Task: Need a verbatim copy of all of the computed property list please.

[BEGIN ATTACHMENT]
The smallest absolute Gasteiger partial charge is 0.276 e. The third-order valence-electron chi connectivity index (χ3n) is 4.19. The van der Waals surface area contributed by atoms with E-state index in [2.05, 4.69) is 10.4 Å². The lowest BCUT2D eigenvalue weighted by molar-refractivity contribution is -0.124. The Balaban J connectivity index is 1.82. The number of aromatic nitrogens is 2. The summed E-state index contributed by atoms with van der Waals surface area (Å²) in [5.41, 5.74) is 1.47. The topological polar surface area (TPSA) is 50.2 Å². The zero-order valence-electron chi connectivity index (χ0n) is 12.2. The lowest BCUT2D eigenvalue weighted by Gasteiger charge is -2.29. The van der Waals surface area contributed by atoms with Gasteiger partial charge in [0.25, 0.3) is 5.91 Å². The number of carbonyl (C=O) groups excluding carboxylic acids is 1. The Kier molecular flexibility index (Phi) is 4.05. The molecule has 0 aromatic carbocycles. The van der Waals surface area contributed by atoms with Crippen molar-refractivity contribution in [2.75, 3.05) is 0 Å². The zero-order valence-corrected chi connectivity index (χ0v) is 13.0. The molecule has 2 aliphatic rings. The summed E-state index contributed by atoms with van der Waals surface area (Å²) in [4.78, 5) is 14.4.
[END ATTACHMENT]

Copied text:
The smallest absolute Gasteiger partial charge is 0.276 e. The third-order valence-electron chi connectivity index (χ3n) is 4.19. The van der Waals surface area contributed by atoms with E-state index in [2.05, 4.69) is 10.4 Å². The lowest BCUT2D eigenvalue weighted by molar-refractivity contribution is -0.124. The Balaban J connectivity index is 1.82. The number of aromatic nitrogens is 2. The summed E-state index contributed by atoms with van der Waals surface area (Å²) in [5.41, 5.74) is 1.47. The topological polar surface area (TPSA) is 50.2 Å². The zero-order valence-electron chi connectivity index (χ0n) is 12.2. The lowest BCUT2D eigenvalue weighted by Gasteiger charge is -2.29. The van der Waals surface area contributed by atoms with Gasteiger partial charge in [0.25, 0.3) is 5.91 Å². The number of carbonyl (C=O) groups excluding carboxylic acids is 1. The Kier molecular flexibility index (Phi) is 4.05. The molecule has 0 aromatic carbocycles. The van der Waals surface area contributed by atoms with Crippen molar-refractivity contribution in [2.75, 3.05) is 0 Å². The zero-order valence-corrected chi connectivity index (χ0v) is 13.0. The molecule has 2 aliphatic rings. The summed E-state index contributed by atoms with van der Waals surface area (Å²) in [4.78, 5) is 14.4.